Drawing on the vast experience of its financial industry, Cayman has established itself as a leader in the innovative field of risk securitisation, writes Kevin Lloyd.

Over the course of the past two years, the reinsurance industry has begun to tap the capital markets, primarily through the formation of Cayman special purpose vehicles (SPVs), in order to access new sources of capital to meet potentially large insurance claims that could erode traditional reinsurance capacity.

What is risk securitisation?
Risk securitisation is simply the transfer of risk from one party to another through the transformation of assets or future cash flows into marketable securities which are purchased by the transferee. In the case of recent Cayman SPVs, insurers and reinsurers have transferred underwriting risk to investors through the issuance of debt instruments backed by the future underwriting cash flows of a reinsurance/retrocessional contract.

Basic structure of an SPV
A charitable trust is set up, through an initial contribution by the (re)insurer sponsoring the SPV, which purchases 100% of the equity in the SPV. This initial contribution is usually a minimal $5,000. The SPV will enter into a single reinsurance/retrocessional contract with the (re)insurer to cover specified risks and then issue financial instruments (primarily debt securities) to investors in which the investors assume some or all of the risk covered by the reinsurance/retrocessional contract. For accepting this risk, investors earn a return of LIBOR plus an agreed spread but may also lose a portion of all of their interest and/or principal should a loss occur on the reinsurance contract. Funds received from the investors are deposited into a Regulation 114 trust account and are invested in US treasury securities. The return on those securities is guaranteed through the use of a swap which effectively transfers control and market risk on the securities to a swap counterparty. Interest payments to the investors are funded through a combination of the investment income on the securities and the reinsurance/retrocessional premium paid by the (re)insurer. Premiums are set to cover the portion of the interest payable on the notes which is not earned on the securities and the estimated operating expenses of the SPV.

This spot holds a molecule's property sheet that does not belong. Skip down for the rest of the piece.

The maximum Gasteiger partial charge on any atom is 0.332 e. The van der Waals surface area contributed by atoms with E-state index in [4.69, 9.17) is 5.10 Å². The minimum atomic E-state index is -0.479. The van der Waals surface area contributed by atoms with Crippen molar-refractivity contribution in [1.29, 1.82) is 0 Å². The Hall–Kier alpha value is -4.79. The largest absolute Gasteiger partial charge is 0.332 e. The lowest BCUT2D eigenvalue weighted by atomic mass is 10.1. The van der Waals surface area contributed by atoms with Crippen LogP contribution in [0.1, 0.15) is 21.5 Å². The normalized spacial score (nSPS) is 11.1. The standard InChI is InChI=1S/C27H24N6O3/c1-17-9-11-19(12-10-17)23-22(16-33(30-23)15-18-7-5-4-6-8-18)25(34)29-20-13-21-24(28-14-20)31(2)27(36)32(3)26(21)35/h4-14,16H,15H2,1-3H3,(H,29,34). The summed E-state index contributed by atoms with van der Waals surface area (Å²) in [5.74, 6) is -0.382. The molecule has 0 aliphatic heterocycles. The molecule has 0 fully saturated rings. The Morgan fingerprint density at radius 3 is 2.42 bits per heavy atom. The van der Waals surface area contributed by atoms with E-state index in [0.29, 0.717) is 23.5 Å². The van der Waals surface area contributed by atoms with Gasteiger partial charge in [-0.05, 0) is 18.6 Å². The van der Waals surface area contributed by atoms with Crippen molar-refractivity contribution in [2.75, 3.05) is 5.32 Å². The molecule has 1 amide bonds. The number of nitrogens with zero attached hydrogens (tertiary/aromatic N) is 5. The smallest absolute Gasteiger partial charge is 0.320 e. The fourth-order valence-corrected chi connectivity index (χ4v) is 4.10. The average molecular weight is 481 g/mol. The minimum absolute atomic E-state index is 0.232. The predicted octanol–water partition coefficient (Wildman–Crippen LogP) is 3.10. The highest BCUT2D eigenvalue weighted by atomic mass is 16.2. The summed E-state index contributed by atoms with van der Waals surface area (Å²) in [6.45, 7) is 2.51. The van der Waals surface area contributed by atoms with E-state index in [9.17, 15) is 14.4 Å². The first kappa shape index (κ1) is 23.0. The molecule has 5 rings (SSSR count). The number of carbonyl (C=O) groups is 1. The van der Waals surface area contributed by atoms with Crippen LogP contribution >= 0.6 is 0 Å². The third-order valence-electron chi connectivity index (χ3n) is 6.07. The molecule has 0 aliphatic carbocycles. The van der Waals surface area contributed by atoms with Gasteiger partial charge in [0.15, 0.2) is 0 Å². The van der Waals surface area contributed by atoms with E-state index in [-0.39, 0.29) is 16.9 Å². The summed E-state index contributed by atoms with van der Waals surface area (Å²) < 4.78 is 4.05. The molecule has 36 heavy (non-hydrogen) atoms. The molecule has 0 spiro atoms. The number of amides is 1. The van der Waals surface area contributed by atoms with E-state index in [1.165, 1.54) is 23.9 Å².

Although there is no direct ownership by a parent, these SPVs resemble single-parent captives in that they are set up by a (re)insurer specifically to serve its reinsurance needs. As is the case for traditional captives, these SPVs are set up offshore to minimise regulatory restrictions.

Securities offered by SPVs
The majority of SPVs offer two classes of notes, with one class guaranteed as to the return of principal. A portion of the proceeds from the issue of the guaranteed class notes are deposited into a defeasance account and, should a loss payment by made by the SPV, are used to purchase zero-coupon US government securities which will accrete to the face value of the guaranteed class notes within a specified period, normally about 10 to 12 years from the issue date. If a loss occurs, these defeasance securities are delivered to the Indenture Trustee and the maturity of the guaranteed class notes is extended to the maturity date of the zero-coupon securities. Once this takes place, the SPV is legally released from any obligations under the guaranteed class notes. The use of a guaranteed class of notes allows certain investors to purchase notes when they otherwise may not have been able to, due to certain restrictions from investing in securities where the principal invested is at risk.

The second and usually larger class of notes issued are not guaranteed as to repayment of principal and the proceeds are deposited into a collateral account, along with the not-at-risk portion of the proceeds from the issuance of the guaranteed class notes. These proceeds are used to satisfy any obligations of the SPV under the reinsurance/retrocessional agreement. In exchange for investing in the principal-at-risk bonds, investors receive a higher interest rate than do the investors of the guaranteed class notes.

If there is a covered loss under the reinsurance/retrocessional contract, the ceding (re)insurer has the right to extend the maturity of the notes to allow it to settle claims. During this extension period, principal is not at risk and investors are paid interest on the notes.

As investors and insurers become more familiar with the concept, structure and risks, certain recent deals have varied from the above format which was fairly standard initially. In one recent deal, an SPV issued subscription agreements to investors requiring them to purchase notes at a future date should a catastrophic loss occur. This structure provides a source of reinsurance capacity to the ceding reinsurer following a catastrophic loss. Note that in this case, investors' principal only becomes at risk for the period following the occurrence of an initial catastrophic loss which triggers the issuance of the notes under the subscription agreements.

Investors in these securities to date have included other insurers, mutual funds, hedge funds, pension funds, institutional investors, asset managers and life insurance companies. Secondary markets are beginning to develop.

Reinsurance/retrocessional contract